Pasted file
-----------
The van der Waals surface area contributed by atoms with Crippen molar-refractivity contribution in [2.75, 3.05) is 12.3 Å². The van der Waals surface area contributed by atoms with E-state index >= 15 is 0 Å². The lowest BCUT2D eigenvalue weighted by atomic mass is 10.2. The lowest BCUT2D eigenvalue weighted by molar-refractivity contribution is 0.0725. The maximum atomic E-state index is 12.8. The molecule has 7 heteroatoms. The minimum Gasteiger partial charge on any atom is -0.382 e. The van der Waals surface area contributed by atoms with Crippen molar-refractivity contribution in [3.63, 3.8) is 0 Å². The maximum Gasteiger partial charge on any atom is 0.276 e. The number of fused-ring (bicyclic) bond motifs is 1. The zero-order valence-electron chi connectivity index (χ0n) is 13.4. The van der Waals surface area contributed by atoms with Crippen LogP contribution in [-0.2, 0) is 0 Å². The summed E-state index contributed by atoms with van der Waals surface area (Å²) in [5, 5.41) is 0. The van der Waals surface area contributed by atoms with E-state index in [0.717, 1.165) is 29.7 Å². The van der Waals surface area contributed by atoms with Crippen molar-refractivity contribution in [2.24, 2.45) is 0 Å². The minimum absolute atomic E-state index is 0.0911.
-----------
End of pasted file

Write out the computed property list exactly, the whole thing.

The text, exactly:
The van der Waals surface area contributed by atoms with Crippen molar-refractivity contribution in [2.75, 3.05) is 12.3 Å². The van der Waals surface area contributed by atoms with E-state index >= 15 is 0 Å². The lowest BCUT2D eigenvalue weighted by atomic mass is 10.2. The lowest BCUT2D eigenvalue weighted by molar-refractivity contribution is 0.0725. The maximum atomic E-state index is 12.8. The molecule has 7 heteroatoms. The minimum Gasteiger partial charge on any atom is -0.382 e. The van der Waals surface area contributed by atoms with Crippen molar-refractivity contribution in [3.63, 3.8) is 0 Å². The maximum Gasteiger partial charge on any atom is 0.276 e. The number of fused-ring (bicyclic) bond motifs is 1. The zero-order valence-electron chi connectivity index (χ0n) is 13.4. The van der Waals surface area contributed by atoms with Crippen LogP contribution in [-0.2, 0) is 0 Å². The summed E-state index contributed by atoms with van der Waals surface area (Å²) in [5, 5.41) is 0. The van der Waals surface area contributed by atoms with E-state index in [0.717, 1.165) is 29.7 Å². The van der Waals surface area contributed by atoms with Crippen molar-refractivity contribution in [2.24, 2.45) is 0 Å². The minimum absolute atomic E-state index is 0.0911.